The film, co-written with Hanks by Nia Vardalos (“My Big Fat Greek Wedding”), and directed by the man himself, is about finding purpose. For most people, it is through purpose that life’s meaning is found. For some, raising a family is their purpose and that gets them through their existential woes. For others, they find this solace in their work. This is the focus of Larry Crowne’s life at U-Mart until he is laid off due to his lack of a college education. Crowne (played with dependable pluck by Hanks) faces a new chapter in his life – a chapter he never expected. He enrolls at the local community college where he meets Mrs. Mercy Tainot (Roberts), a speech and communications professor who’s at her wit’s end of a terrible marriage. He also meets Talia (Gugu Mbatha-Raw), a free-spirit who introduces him to the comfort of being cool. Larry begins to re-experience the life he’s felt he missed after his 20 years in the Navy. “Larry Crowne” is very much a film that encourages the idea that the experience of living is in itself what must be appreciated. For the three major characters, the achievement of purpose is what enlightens their existence.

Hanks, Roberts and Mbatha-Raw all portray their own character arcs to exhibit the theme of purpose. Hanks’ Crowne is generally optimistic, but never felt his past had any merit worth mentioning. He hides from his passion of cooking, because he felt he had done it too long in the Navy. His re-invention is a catalyst for his return to his passion and he is able to grow, even in middle age. Roberts’ character is borderline depressed, and wants to find purpose in her teaching. Thanks to Larry Crowne, she not only re-discovers her enthusiasm – but also finds the grown up man she’s been looking for. The character of Talia is pure optimism but is seemingly lost. When she drops out of college to pursue her dream of owning her own business, she finds her purpose. All of these character arcs seem relatively inconsequential, but really show how something so meaningless can actually change a person’s life forever. The film is surely fantasy, but it’s ideas and main themes of finding purpose are essentially human. This is a human film.

“Larry Crowne” ended its theatrical run recently, but will be on DVD and Blu-ray in November. It’s not essential viewing, but highly recommended. It might even help you find you your purpose.

Sunday, September 11, 2011

Inspiring Films Create Understanding

I remember when 9/11 happened, I sobbed for what I thought would be a loss of what makes us American - our freedom. Fear is such a powerful weapon! But I believe that films of substance have power too. That's why I promote meaningful films that show that we are more alike than different.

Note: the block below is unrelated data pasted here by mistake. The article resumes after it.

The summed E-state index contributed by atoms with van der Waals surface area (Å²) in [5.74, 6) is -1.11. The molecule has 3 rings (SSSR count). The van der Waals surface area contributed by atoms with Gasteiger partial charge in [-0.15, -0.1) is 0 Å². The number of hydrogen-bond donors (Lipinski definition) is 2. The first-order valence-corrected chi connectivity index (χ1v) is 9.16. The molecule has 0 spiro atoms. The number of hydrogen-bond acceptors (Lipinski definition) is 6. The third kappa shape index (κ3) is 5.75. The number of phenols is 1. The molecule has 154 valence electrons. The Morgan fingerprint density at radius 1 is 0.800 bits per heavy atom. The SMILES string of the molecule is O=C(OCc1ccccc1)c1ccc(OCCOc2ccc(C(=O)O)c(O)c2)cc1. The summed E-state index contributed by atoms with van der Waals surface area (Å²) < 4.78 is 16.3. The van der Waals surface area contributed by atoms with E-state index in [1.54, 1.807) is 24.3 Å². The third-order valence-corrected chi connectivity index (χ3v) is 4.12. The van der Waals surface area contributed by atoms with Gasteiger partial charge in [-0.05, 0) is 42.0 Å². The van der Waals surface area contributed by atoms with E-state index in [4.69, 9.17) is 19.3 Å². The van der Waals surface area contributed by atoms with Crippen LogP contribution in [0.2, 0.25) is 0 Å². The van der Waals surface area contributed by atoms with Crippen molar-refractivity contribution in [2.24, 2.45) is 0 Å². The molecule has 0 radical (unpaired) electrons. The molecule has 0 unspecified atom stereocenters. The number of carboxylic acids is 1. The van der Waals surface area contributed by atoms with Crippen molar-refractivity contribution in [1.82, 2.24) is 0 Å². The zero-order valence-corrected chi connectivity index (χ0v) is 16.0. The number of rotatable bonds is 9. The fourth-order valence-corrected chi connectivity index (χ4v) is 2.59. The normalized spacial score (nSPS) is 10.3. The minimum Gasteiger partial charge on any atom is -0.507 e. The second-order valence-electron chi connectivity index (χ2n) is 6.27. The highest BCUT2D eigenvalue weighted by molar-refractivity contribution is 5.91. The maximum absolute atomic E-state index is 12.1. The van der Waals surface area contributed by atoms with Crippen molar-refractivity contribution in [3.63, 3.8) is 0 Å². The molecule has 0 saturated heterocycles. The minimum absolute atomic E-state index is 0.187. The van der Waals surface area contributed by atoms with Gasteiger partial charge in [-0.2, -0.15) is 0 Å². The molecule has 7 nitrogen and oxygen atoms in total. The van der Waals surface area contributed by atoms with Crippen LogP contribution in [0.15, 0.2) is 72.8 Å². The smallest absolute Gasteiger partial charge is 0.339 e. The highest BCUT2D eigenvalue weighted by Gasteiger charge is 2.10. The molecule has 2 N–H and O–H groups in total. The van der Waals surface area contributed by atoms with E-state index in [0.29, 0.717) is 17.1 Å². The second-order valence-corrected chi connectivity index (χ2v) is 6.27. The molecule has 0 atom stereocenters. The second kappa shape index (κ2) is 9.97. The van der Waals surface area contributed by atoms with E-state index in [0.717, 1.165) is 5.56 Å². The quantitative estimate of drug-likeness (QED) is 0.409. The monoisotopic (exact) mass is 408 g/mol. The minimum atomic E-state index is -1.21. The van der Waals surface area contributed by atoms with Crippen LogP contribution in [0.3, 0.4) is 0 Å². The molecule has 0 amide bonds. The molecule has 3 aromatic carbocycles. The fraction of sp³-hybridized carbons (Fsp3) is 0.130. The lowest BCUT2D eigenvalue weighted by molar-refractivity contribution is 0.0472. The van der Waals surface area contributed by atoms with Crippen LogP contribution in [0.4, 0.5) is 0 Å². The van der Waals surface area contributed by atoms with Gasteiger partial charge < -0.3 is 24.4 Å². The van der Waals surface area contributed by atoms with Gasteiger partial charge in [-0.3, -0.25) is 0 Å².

"Why can't we just get along." See it can be done. Like this dog and cat.

Inspired by that principle, I organized the Reel Inspiration film contests. There were two shorts that especially made it worth the effort. 2004 finalist Morning Submission by Justin Mashouf creates understanding with his powerful three minute film on why Muslims pray. This little wonder shows that their prayers are much like ours. And 2006 "Best of Tucson" winner, Have Coffin, Will Travel by Sarah Sher shares how Dale Clark, an 83 year old artist and activist from Bisbee, Arizona, hitchhikes with a coffin to bring attention to the approximately eight thousand children of Afghanistan and Iraq who lost their lives as a result of war. This whimsical short is a gentle reminder that we aren't the only ones affected by the war and that these are our children too.

On this anniversary of 9/11, we can honor those who died by choosing not to be defeated by fear, but choose instead understanding over hate and connection over separation.

Movie Blessings!
Jana Segal

Tuesday, September 06, 2011

"Another Earth."

It is as if another earth illuminates the night sky in celebration of Rhoda's acceptance into MIT's astrophysics program. But her dream is shattered when she drives into a family's car instantly killing mother and son and leaving the father in a coma.

Released after five years in prison, Rhoda (co-writer Brit Marling) wanders the streets an outsider in her home town. She is a stranger in her own room, even in her own skin. She seems to be serving a self-induced penitence when she accepts a job as a school janitor so she won't have to talk to anyone. Should she be allowed to live when she took another person's life? Filmmaker/co-writer Mike Cahill creates a feeling of being outside herself by photographing her through windows and odd angles. This is one of those movies where the experience is enhanced by what the viewer brings to it. And there are plenty of silences to allow the audience to ponder what would have been had they made another choice in their own life.

Co-writer/Producer/Actor Brit Marling
Cahill uses the device of distant radio and TV broadcasts about the newly discovered Earth II as a way to share Rhoda's self reflections. The radio announcer confirms that the earth has been duplicated. “There's another you out there. Now you begin to wonder - has that “me” made the same mistakes as I made?” Maybe the other me made a better choice. Rhoda has an opportunity for a second chance. She enters an essay contest to win a shuttle ride to Earth II. She writes how the first explorers of Earth II should be the disenfranchised and criminals (like herself) because that's who first settled the New World – people who had nothing to lose.

Everything changes when she sees a man leaving a toy robot by the side of the road where the accident happened. She does a google search and finds that the boy's father (John Burroughs), previously a music professor, concert musician, and gifted composer, has come out of his coma. She becomes obsessed with the life he's lost. She goes to his house and finds him sleepwalking through his life and self-medicating. Consumed with guilt, she knocks on his door to confess, apologize, anything. She ends up offering him a free trial of her housekeeping services.

It is genuinely touching watching as the connection between these two wounded souls begins to bring them back to life. But what if Rhoda is chosen to go on the shuttle to Earth II? Will she find a smarter version of herself who made a better choice? Is it an opportunity for a second chance or suicide?

"Another Earth" looks like sci fi, but it is actually a very human drama. The discovery of Earth II acts as the framework to explore the life we create with our bad choices, the inherit regrets, self-forgiveness and redemption. Despite the tragic circumstances, Another Earth is really a story of hope.

Movie blessings!
Jana Segal